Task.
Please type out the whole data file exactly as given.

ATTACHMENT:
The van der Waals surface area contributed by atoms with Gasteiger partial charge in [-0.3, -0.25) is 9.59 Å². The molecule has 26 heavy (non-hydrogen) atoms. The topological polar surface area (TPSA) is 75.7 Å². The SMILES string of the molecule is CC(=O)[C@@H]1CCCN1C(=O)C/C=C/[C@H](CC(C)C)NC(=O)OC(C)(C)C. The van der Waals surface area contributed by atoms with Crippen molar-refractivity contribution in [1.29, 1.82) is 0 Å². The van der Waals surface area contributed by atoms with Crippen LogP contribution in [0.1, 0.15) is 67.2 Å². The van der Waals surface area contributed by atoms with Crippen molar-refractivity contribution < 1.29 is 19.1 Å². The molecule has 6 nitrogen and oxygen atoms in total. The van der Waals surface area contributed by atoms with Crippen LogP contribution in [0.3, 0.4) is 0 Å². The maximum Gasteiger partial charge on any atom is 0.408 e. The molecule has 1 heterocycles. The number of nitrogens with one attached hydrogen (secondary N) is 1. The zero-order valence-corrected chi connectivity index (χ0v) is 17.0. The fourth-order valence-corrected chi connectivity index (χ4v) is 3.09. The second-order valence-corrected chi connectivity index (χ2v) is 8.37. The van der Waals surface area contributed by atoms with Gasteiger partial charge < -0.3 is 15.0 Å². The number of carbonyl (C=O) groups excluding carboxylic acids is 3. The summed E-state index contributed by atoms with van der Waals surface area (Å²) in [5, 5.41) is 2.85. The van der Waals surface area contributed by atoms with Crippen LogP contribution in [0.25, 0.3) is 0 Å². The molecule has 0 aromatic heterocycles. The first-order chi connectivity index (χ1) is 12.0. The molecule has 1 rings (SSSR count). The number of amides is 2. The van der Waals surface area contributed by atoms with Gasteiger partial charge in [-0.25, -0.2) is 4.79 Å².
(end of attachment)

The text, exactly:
The van der Waals surface area contributed by atoms with Gasteiger partial charge in [-0.3, -0.25) is 9.59 Å². The molecule has 26 heavy (non-hydrogen) atoms. The topological polar surface area (TPSA) is 75.7 Å². The SMILES string of the molecule is CC(=O)[C@@H]1CCCN1C(=O)C/C=C/[C@H](CC(C)C)NC(=O)OC(C)(C)C. The van der Waals surface area contributed by atoms with Crippen molar-refractivity contribution in [1.29, 1.82) is 0 Å². The van der Waals surface area contributed by atoms with Crippen LogP contribution in [0.1, 0.15) is 67.2 Å². The van der Waals surface area contributed by atoms with Crippen molar-refractivity contribution < 1.29 is 19.1 Å². The molecule has 6 nitrogen and oxygen atoms in total. The van der Waals surface area contributed by atoms with Crippen LogP contribution in [0.3, 0.4) is 0 Å². The maximum Gasteiger partial charge on any atom is 0.408 e. The molecule has 1 heterocycles. The number of nitrogens with one attached hydrogen (secondary N) is 1. The zero-order valence-corrected chi connectivity index (χ0v) is 17.0. The fourth-order valence-corrected chi connectivity index (χ4v) is 3.09. The second-order valence-corrected chi connectivity index (χ2v) is 8.37. The van der Waals surface area contributed by atoms with Gasteiger partial charge < -0.3 is 15.0 Å². The number of carbonyl (C=O) groups excluding carboxylic acids is 3. The summed E-state index contributed by atoms with van der Waals surface area (Å²) in [5, 5.41) is 2.85. The van der Waals surface area contributed by atoms with Crippen LogP contribution in [0.25, 0.3) is 0 Å². The molecule has 0 aromatic heterocycles. The first-order chi connectivity index (χ1) is 12.0. The molecule has 1 rings (SSSR count). The number of amides is 2. The van der Waals surface area contributed by atoms with Gasteiger partial charge in [-0.25, -0.2) is 4.79 Å².